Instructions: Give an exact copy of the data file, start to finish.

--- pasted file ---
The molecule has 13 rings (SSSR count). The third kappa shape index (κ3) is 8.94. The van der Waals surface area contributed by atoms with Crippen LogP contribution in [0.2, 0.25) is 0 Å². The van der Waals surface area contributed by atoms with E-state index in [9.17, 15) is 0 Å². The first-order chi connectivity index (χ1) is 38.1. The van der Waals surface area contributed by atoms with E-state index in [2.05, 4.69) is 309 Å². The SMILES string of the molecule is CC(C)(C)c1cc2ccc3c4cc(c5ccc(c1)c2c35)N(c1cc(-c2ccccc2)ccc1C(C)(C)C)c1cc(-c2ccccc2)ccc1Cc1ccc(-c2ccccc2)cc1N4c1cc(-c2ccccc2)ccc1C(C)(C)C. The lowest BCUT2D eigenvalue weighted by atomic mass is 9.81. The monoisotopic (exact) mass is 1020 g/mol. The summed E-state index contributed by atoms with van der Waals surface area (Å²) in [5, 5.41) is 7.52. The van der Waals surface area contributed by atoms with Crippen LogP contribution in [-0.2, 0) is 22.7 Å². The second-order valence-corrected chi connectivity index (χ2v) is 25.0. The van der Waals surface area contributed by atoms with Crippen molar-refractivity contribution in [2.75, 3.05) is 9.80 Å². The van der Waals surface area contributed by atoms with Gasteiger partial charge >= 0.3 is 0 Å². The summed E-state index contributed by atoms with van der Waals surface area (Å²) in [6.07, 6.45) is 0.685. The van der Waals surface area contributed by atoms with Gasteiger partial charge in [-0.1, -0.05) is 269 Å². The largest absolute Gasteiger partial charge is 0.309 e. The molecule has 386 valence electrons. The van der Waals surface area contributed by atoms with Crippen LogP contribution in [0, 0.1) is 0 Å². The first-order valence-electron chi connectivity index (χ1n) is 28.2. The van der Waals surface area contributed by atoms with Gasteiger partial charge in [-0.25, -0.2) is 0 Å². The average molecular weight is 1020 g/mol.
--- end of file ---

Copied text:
The molecule has 13 rings (SSSR count). The third kappa shape index (κ3) is 8.94. The van der Waals surface area contributed by atoms with Crippen LogP contribution in [0.2, 0.25) is 0 Å². The van der Waals surface area contributed by atoms with E-state index in [9.17, 15) is 0 Å². The first-order chi connectivity index (χ1) is 38.1. The van der Waals surface area contributed by atoms with E-state index in [2.05, 4.69) is 309 Å². The SMILES string of the molecule is CC(C)(C)c1cc2ccc3c4cc(c5ccc(c1)c2c35)N(c1cc(-c2ccccc2)ccc1C(C)(C)C)c1cc(-c2ccccc2)ccc1Cc1ccc(-c2ccccc2)cc1N4c1cc(-c2ccccc2)ccc1C(C)(C)C. The lowest BCUT2D eigenvalue weighted by atomic mass is 9.81. The monoisotopic (exact) mass is 1020 g/mol. The summed E-state index contributed by atoms with van der Waals surface area (Å²) in [5, 5.41) is 7.52. The van der Waals surface area contributed by atoms with Crippen LogP contribution in [-0.2, 0) is 22.7 Å². The second-order valence-corrected chi connectivity index (χ2v) is 25.0. The van der Waals surface area contributed by atoms with Crippen molar-refractivity contribution in [2.75, 3.05) is 9.80 Å². The van der Waals surface area contributed by atoms with Gasteiger partial charge >= 0.3 is 0 Å². The summed E-state index contributed by atoms with van der Waals surface area (Å²) in [6.07, 6.45) is 0.685. The van der Waals surface area contributed by atoms with Gasteiger partial charge in [-0.1, -0.05) is 269 Å². The largest absolute Gasteiger partial charge is 0.309 e. The molecule has 386 valence electrons. The van der Waals surface area contributed by atoms with Crippen LogP contribution in [0, 0.1) is 0 Å². The first-order valence-electron chi connectivity index (χ1n) is 28.2. The van der Waals surface area contributed by atoms with Gasteiger partial charge in [-0.25, -0.2) is 0 Å². The average molecular weight is 1020 g/mol.